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Petrol is sold by small stores everywhere, usually in 1 litre vodka bottles that sit in racks out near the road. A bottle of petrol costs RP10,000 (AU$1) with 5 bottles filling a tank. A full tank of gas for a scooter will give a range of about 100km.

Driving in Bali
Riding a scooter in the built up areas can be a little dangerous, with cars, taxis, trucks, motorbikes and other scooters to navigate through, not to mention people and dogs. It doesn’t take long to get the hang of it though, although nothing like the locals who slip in and out of traffic at tops speeds on both sides of the road. Keeping up with them is suicidal so it’s best to just ride at your own speed and try not to crash. Not crashing is important as the bikes aren’t insured leaving you the repair bill for any damage done.

Crossing busy intersections can be a challenge and is usually done by slowly edging forward until the traffic stops and lets you go. There are traffic lights in Bali but not many and for most locals, red lights mean ‘go’ as long as there isn’t a larger vehicle in the way.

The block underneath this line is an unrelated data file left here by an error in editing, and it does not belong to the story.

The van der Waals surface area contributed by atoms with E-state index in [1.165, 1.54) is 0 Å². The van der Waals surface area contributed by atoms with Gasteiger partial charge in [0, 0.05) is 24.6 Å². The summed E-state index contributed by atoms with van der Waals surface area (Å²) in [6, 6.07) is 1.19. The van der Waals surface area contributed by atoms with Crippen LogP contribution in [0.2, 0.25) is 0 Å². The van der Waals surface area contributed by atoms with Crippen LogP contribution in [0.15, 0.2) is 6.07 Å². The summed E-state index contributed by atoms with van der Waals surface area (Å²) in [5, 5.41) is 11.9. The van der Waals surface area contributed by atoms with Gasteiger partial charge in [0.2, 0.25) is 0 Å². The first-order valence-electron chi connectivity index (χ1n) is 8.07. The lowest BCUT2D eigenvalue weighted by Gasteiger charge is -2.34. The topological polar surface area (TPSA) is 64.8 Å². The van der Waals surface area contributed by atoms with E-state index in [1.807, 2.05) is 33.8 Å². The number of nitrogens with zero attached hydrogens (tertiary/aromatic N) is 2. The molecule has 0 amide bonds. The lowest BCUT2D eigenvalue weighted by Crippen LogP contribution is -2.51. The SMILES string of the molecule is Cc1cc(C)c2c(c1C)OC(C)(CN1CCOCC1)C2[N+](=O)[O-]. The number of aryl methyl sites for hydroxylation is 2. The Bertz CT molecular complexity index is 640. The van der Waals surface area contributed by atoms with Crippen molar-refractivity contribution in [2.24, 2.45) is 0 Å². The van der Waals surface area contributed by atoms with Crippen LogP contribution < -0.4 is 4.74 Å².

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Police Stops and Corruption
The biggest danger on country roads are the Police Stops. While they occasionally pull over locals, they always pull over tourists. To ride a scooter you’re supposed to have either an international license or a local license gained from the central police station for RP250,000 (AU$25). Most tourists don’t have them, so when a tourist is pulled over without a licence the officer takes them aside and explains the fine system. Either pay the officer RP500,000 (AU$50) or get a ticket to pay at court for RP1,000,000 (AU$100). The police, however, prefer you to pay the RP500,000 which goes straight into their pockets. With low salaries, the police try to bolster their take home pay in this way as long as there’s no paper trail.